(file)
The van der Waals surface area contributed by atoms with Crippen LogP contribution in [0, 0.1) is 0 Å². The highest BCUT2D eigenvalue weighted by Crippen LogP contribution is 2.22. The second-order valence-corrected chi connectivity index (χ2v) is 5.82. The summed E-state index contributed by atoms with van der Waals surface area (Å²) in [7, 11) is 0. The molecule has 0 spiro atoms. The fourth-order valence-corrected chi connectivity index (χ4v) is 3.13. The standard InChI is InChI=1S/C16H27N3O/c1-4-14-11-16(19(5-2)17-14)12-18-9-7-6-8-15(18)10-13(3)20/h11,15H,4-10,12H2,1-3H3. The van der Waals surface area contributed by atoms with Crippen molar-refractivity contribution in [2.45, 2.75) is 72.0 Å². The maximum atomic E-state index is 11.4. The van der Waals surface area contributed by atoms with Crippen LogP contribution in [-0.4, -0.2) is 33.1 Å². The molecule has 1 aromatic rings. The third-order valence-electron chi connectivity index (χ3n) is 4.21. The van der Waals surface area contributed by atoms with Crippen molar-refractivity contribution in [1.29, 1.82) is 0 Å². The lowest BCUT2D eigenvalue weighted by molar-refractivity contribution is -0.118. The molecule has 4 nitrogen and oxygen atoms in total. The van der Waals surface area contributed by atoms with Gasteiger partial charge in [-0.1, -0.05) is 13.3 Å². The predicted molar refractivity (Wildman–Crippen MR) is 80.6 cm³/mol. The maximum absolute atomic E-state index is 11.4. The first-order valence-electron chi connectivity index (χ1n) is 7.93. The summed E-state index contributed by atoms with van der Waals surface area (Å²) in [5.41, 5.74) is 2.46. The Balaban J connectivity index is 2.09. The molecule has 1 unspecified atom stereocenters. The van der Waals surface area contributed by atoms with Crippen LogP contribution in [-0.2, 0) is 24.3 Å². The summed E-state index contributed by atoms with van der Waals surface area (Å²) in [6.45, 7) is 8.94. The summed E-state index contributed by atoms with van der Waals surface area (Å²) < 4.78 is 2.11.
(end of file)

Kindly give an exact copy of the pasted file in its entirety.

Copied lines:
The van der Waals surface area contributed by atoms with Crippen LogP contribution in [0, 0.1) is 0 Å². The highest BCUT2D eigenvalue weighted by Crippen LogP contribution is 2.22. The second-order valence-corrected chi connectivity index (χ2v) is 5.82. The summed E-state index contributed by atoms with van der Waals surface area (Å²) in [7, 11) is 0. The molecule has 0 spiro atoms. The fourth-order valence-corrected chi connectivity index (χ4v) is 3.13. The standard InChI is InChI=1S/C16H27N3O/c1-4-14-11-16(19(5-2)17-14)12-18-9-7-6-8-15(18)10-13(3)20/h11,15H,4-10,12H2,1-3H3. The van der Waals surface area contributed by atoms with Crippen molar-refractivity contribution in [2.45, 2.75) is 72.0 Å². The maximum atomic E-state index is 11.4. The van der Waals surface area contributed by atoms with Crippen LogP contribution in [-0.4, -0.2) is 33.1 Å². The molecule has 1 aromatic rings. The third-order valence-electron chi connectivity index (χ3n) is 4.21. The van der Waals surface area contributed by atoms with Crippen molar-refractivity contribution in [1.29, 1.82) is 0 Å². The lowest BCUT2D eigenvalue weighted by molar-refractivity contribution is -0.118. The molecule has 4 nitrogen and oxygen atoms in total. The van der Waals surface area contributed by atoms with Gasteiger partial charge in [-0.1, -0.05) is 13.3 Å². The predicted molar refractivity (Wildman–Crippen MR) is 80.6 cm³/mol. The maximum absolute atomic E-state index is 11.4. The first-order valence-electron chi connectivity index (χ1n) is 7.93. The summed E-state index contributed by atoms with van der Waals surface area (Å²) in [5.41, 5.74) is 2.46. The Balaban J connectivity index is 2.09. The molecule has 1 unspecified atom stereocenters. The van der Waals surface area contributed by atoms with Crippen LogP contribution in [-0.2, 0) is 24.3 Å². The summed E-state index contributed by atoms with van der Waals surface area (Å²) in [6.45, 7) is 8.94. The summed E-state index contributed by atoms with van der Waals surface area (Å²) < 4.78 is 2.11.